Of course one of the original stated aims of MOOCs was to widen access to high quality HE, especially amongst those in low socio-economic groups and in ‘developing’ nations.  Whilst we may not yet have seen floods of these new learners, surely we can agree there has been an encouraging steady stream?  Rambe & Moeti (2016) are not so sure.  In Disrupting and democratising higher education provision or entrenching academic elitism: towards a model of MOOCs adoption at African universities, they argue that “behind the MOOC rhetoric of disrupting and democratizing higher education lies the projection of top academic brands on the marketing pedestal, financial piggybacking on the hype and politics of academic exclusion.”

George Veletsianos investigated data from 116 MOOCs with course-dedicated Twitter hashtags to examine the types of users making posts, their participation patterns, the types of tweets that were posted and the variation in types of posted tweets across users.  He found little evidence to suggest that Twitter is used much or effectively as an adjunct to MOOCs, with learners making up only about 45% of users and contributing only about 35% of tweets.  The majority of users make minimal contributions and, as is often the case with course forums, an active minority of users contribute the majority of posts.

Harvard researchers investigated adaptive learning using the HarvardX MOOC, Super-Earths and Life.  A control group (n=435) was given a "predetermined, non-adaptive set of problems on a page", whilst an experimental group received problems served up by an adaptive tool, the Student Centered Adaptive Learning Engine (SCALE) which adapted the number and nature of problems according to student performance.  Findings included:

  • The experimental group achieved a 19% larger knowledge gain compared with the control group

  • The experimental group students spent less time on task (4.37 hours vs 4.8)

  • The experimental group made more attempts on advanced problems (2.99 vs 2.41) but tackled fewer problems overall (3.99 vs 5.42)

  • There were no significant differences in rates of completion or certification between the two groups

Eriksson, Adawi & Stöhr interviewed 34 learners on two different MOOCs to find out why “over 90%” of MOOC learners never complete.  They attribute this to four main factors: perceptions of the course content; perceptions of the course design (although few explicitly used that word); their social situation and characteristics (including some overseas students’ poor English); and their ability to find and manage time effectively.  This is fine in itself, but it is just a subset of the findings of other researchers who have investigated larger numbers of students, courses, subjects, durations and learner attitudes (e.g. what proportion of those who signed up did so with a firm commitment to complete, or were they destined to be browsers from the outset?)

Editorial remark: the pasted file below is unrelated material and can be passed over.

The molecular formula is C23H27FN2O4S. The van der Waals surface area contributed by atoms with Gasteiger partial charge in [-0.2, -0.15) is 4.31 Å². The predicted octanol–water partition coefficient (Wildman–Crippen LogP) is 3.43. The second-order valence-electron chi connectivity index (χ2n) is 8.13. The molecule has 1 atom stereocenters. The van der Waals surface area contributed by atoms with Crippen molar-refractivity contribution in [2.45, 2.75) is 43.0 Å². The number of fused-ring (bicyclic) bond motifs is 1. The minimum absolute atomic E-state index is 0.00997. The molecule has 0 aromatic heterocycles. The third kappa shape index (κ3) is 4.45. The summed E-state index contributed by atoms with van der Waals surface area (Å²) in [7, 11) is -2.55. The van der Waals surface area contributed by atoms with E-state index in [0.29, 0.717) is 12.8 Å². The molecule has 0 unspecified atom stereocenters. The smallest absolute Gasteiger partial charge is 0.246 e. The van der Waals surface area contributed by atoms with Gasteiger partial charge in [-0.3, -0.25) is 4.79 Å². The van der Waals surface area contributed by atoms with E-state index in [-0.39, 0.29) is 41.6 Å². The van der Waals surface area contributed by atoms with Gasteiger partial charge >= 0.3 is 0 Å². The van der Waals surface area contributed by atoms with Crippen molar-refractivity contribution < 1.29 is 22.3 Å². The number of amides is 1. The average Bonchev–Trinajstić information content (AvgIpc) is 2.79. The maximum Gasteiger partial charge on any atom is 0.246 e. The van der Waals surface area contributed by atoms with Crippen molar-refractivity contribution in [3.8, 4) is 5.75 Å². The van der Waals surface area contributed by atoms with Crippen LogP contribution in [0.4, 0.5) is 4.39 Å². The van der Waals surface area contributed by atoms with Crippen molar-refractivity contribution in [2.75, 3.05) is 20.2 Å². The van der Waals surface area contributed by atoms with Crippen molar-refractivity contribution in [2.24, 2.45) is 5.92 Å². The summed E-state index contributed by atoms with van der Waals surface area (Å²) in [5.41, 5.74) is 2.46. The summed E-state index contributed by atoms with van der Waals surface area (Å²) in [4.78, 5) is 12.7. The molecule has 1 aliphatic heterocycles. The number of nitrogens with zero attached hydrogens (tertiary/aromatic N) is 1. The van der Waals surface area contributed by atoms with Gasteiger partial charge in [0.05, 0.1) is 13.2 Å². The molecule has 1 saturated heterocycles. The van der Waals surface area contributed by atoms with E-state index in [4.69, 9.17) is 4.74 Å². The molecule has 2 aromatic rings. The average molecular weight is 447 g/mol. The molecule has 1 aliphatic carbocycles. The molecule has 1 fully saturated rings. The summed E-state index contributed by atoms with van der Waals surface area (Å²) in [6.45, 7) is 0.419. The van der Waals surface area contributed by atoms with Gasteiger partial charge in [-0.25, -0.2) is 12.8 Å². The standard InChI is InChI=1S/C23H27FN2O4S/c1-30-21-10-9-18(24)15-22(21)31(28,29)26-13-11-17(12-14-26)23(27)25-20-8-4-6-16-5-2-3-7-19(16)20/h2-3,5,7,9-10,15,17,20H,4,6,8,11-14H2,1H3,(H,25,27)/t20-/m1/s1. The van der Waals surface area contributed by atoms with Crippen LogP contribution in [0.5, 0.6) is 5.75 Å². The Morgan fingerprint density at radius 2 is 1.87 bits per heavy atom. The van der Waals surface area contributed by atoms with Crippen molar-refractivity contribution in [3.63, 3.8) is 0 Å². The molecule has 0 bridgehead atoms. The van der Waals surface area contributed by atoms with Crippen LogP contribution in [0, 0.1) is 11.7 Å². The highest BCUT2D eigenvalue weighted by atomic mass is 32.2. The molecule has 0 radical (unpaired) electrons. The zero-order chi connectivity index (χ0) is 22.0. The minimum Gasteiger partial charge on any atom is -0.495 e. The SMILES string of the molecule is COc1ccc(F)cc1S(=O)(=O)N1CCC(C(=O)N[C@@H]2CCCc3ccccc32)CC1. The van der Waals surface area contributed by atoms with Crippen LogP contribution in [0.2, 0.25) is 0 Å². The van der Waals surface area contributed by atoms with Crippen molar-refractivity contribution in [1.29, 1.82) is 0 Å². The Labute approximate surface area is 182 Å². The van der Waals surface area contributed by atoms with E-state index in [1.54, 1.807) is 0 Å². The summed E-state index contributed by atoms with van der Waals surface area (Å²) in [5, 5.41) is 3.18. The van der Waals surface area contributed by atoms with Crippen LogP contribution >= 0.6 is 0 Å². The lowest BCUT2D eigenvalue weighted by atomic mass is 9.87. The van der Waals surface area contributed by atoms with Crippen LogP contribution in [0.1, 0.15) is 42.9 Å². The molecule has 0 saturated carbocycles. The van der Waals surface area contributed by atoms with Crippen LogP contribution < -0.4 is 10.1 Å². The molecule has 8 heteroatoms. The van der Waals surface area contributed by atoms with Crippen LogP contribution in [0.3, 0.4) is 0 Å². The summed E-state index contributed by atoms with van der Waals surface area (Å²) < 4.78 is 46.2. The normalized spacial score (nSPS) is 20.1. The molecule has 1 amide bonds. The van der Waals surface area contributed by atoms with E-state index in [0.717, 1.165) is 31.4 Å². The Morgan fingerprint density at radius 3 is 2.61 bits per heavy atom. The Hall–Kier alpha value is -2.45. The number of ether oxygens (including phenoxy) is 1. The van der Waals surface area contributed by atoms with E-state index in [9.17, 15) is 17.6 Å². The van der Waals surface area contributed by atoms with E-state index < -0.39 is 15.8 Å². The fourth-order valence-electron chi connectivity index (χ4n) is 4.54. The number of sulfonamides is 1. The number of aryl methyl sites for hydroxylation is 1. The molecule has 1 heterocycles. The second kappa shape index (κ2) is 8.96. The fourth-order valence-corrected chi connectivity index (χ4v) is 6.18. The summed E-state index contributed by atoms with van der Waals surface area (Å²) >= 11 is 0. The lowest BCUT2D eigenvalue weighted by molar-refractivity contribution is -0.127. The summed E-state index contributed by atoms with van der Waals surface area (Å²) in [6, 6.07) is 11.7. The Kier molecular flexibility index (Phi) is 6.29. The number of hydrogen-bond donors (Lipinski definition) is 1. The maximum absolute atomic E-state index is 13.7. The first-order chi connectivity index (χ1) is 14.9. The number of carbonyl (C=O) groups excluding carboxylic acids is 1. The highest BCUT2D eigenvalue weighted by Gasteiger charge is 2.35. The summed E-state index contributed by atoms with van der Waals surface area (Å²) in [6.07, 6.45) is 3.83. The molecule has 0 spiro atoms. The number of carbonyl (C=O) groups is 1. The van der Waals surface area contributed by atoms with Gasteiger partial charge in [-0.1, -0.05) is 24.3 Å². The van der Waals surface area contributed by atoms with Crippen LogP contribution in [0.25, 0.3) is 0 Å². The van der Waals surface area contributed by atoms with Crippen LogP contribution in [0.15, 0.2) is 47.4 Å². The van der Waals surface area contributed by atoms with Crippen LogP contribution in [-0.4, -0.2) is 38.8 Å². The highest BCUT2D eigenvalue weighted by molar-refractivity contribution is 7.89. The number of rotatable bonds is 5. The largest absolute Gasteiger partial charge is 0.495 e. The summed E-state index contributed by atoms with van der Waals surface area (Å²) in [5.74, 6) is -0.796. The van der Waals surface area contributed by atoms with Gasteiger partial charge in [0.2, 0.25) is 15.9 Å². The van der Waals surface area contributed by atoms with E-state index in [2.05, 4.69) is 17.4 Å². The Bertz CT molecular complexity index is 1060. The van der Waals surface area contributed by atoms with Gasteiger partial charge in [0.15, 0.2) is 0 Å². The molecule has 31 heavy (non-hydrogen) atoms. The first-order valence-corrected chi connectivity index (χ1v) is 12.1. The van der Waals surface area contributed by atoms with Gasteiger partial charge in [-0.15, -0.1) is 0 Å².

A global survey on the quality of MOOCs is being run until the end of March by the European Alliance for the Quality of MOOCs (MOOQ), led by the Open University of the Netherlands and supported by the UN, EADTU, EDEN and others.  If you can spare 20-30 mins, they’d love to hear your views.


Commercial News
[University World News; EdSurge; Campus Technology; Audrey Watters; TechCrunch]

South Africa’s Independent Institute of Education, the country’s largest private HEI and the only one accredited by the British Accreditation Council, has strengthened its partnership with The Open University by signing a new agreement that provides for:

  • Ongoing collaboration, including the increased integration of OU educational methodology

  • Joint development of growth opportunities in the Higher Education sector in Africa

  • Opportunities for IIE students to have their credits recognised for qualifications abroad

Pearson announced gloomy trading news last month, having faced, “a further unprecedented decline in Q4 2016 in our North American higher education courseware business”.  This has led to additional actions to reshape their portfolio, including the potential sale of Penguin Random House, a reduction in eBook rental prices by up to 50% across 2,000 titles (around half of US students rent their textbooks) and – OU take note ­– “additional investment, which will remove barriers to faster product innovation, accelerate our product roadmap by two years and drive faster adoption of institution-wide Digital Direct Access for Pearson courseware”.  Pearson will report its preliminary results on 24 Feb, with CEO John Fallon currently under pressure as share prices tumble.

Plum Analytics has been acquired by Elsevier, giving the publisher access to Plum’s Altmetric data aggregator brand, tools, data and development team. The deal reinforces Elsevier’s collection of metrics offerings.  Rather than addressing traditional questions such as how many times something has been accessed or cited, Altmetrics provides a more granular and research-based set of information such as how has this particular article been received?